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Red Hat Software Businesses Software Linux

Fedora Project to Help Revitalize RPM 334

Posted by CowboyNeal
from the breathing-life-back-in dept.
-=Moridin=- writes "The Fedora Project has announced plans to revitalize RPM, the package manager used by many Linux distros. According to the announcement, 'Job #1 is to take the current RPM codebase and clean it up, and in doing so work with all the other people and groups who rely on RPM to build a first-rate upstream project.' For more information, see the the RPM web site and the new wiki-based RPM FAQ. The issue of RPM's upstream development has been a thorny issue ever since Jeff Johnson, the original maintainer of RPM, left Red Hat."
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Fedora Project to Help Revitalize RPM

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  • by MichaelSmith (789609) on Friday December 15, 2006 @04:53AM (#17251966) Homepage Journal

    RPM has about 30 options you can enter from the command line and if you don't get the command right it just echoes the list back at you, as if that is any help. Most shell commands try to help by providing a few simple examples.

    Package managers, like revision control systems have complex functions and their help systems need to do more than just say here are the options you can use

  • by eklitzke (873155) on Friday December 15, 2006 @05:10AM (#17252044) Homepage
    I have read through the (very few so far) messages in the new mailing list, and based on the discussion there as well as the similar discussions that have taken place in the past, I think that the general consensus is that users should not be using the rpm command line tool for package management. Rpm (the CLI tool, not the format) should be like dpkg in the Debian world -- a very low level tool for package management. If you want something user friendly to use at the command line, use yum, apt-rpm, yast, or whatever other high level tool floats your boat.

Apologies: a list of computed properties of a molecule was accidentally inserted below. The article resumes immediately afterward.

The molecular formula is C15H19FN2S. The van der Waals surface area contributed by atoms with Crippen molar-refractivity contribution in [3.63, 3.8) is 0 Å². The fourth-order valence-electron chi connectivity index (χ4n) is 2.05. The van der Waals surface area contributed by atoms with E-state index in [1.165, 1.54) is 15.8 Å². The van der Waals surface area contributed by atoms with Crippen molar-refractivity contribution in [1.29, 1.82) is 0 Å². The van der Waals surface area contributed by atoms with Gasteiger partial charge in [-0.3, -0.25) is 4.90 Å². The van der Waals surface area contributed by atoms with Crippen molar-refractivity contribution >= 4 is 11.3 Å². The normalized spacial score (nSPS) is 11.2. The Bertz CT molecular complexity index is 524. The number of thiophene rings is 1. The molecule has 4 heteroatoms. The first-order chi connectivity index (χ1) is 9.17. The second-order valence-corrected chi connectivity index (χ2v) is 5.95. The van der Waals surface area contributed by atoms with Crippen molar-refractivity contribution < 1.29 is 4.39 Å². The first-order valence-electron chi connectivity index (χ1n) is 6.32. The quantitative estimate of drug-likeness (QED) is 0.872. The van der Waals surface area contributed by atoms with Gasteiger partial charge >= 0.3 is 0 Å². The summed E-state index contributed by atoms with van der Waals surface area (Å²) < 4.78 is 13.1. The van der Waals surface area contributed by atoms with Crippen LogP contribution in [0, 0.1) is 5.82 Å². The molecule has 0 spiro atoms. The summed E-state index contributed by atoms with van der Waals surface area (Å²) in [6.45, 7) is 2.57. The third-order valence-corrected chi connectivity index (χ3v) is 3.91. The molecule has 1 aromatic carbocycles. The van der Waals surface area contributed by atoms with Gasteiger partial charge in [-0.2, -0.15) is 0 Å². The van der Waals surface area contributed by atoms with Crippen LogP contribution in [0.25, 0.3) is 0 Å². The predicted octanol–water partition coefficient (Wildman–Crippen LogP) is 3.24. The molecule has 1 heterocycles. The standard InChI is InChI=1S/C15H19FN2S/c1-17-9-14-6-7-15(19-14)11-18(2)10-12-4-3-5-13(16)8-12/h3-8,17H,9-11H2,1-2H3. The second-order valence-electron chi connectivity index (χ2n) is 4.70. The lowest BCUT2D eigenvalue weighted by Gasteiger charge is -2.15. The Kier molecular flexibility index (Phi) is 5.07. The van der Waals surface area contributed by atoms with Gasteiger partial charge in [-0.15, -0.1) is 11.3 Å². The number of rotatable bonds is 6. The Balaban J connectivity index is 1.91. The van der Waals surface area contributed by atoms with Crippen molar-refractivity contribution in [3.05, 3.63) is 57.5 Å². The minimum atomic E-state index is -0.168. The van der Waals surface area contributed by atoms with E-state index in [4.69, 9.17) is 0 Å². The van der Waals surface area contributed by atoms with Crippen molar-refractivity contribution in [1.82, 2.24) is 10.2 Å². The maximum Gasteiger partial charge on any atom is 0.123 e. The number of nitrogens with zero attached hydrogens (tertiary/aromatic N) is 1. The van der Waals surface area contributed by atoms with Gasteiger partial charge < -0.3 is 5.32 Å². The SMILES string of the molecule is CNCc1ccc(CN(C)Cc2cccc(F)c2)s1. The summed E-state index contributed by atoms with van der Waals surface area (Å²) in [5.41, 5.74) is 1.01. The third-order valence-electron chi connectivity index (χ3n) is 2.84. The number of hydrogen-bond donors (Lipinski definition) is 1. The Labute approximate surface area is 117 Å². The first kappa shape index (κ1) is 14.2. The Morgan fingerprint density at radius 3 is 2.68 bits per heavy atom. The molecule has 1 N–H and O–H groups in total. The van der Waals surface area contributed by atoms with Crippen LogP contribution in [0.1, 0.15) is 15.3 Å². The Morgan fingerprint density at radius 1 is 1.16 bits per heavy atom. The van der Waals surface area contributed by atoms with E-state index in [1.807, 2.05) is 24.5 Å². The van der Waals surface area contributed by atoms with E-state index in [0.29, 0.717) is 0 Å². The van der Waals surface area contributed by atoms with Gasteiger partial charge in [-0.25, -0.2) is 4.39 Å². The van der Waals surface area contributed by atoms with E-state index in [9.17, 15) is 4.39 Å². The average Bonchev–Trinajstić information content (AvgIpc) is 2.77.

In fact, to a large degree it is more important that better rpm bindings (especially for python) be written. This is how yum works -- it is able to do all of this using the python bindings, instead of calling the rpm tool itself. Calling rpm -i foo.rpm should really be a last resort option. (For those that are curious, yum already has a --localinstall option for doing this.)
  • Its a bit late (Score:1, Insightful)

    by Timesprout (579035) on Friday December 15, 2006 @05:10AM (#17252048)
    RPM was one of the reasons I gave up on Redhat as a distro years ago. I got sick of it choking on dependencies and ending up with half an installation. Compared to RPM APT and its front ends are a dream. Maybe Redhat should admit that RPM did not become the dominant player they envisaged because it simply was not good enough and that having so many issues with your package manager in 2006 is a very serious failing if you expect Linux to be adopted by the masses.
  • Anti-FUD Post (Score:5, Insightful)

    by pembo13 (770295) on Friday December 15, 2006 @05:11AM (#17252062) Homepage
    1) RPM is not equivalent to APT , or Smart
    2) RPM is not responsible for _solving_ deps
    3) RPM is both a file format and a program to use the format
    4) RPM is _not_ a package manager
    5) RPM has little to do with how much you may love your Debian distro of choice (unless you made that choice solely on the file format of the packages used by your distro)
    6) The existence and use of RPM does not work against your distro of choice, and so there is no reason to fear/hate it
  • by Psychotria (953670) on Friday December 15, 2006 @05:26AM (#17252160)
    this is, perhaps, offtopic, but the biggest gripe I have with Fedora is the software updater. I dunno about other people, but I'm uninterested in updates to stuff I don't have installed.
  • Re:wow (Score:2, Insightful)

    by davidkv (302725) on Friday December 15, 2006 @05:56AM (#17252338)

    The decision to bring back RPM just goes to show what good work they are doing.
    You do realize that rpm is one of the most used package formats in the Linux world, right?
    They're not trying to "bring it back", but to "make it better".

    But the larger point to all this is the lack of cooperation and standards in the open source community.
    RPM is in the LSB, http://en.wikipedia.org/wiki/Linux_Standard_Base [wikipedia.org]

    Btw. I'm writing this on a FC6 box, no problems here :)
  • by cafard (666342) on Friday December 15, 2006 @06:03AM (#17252384) Journal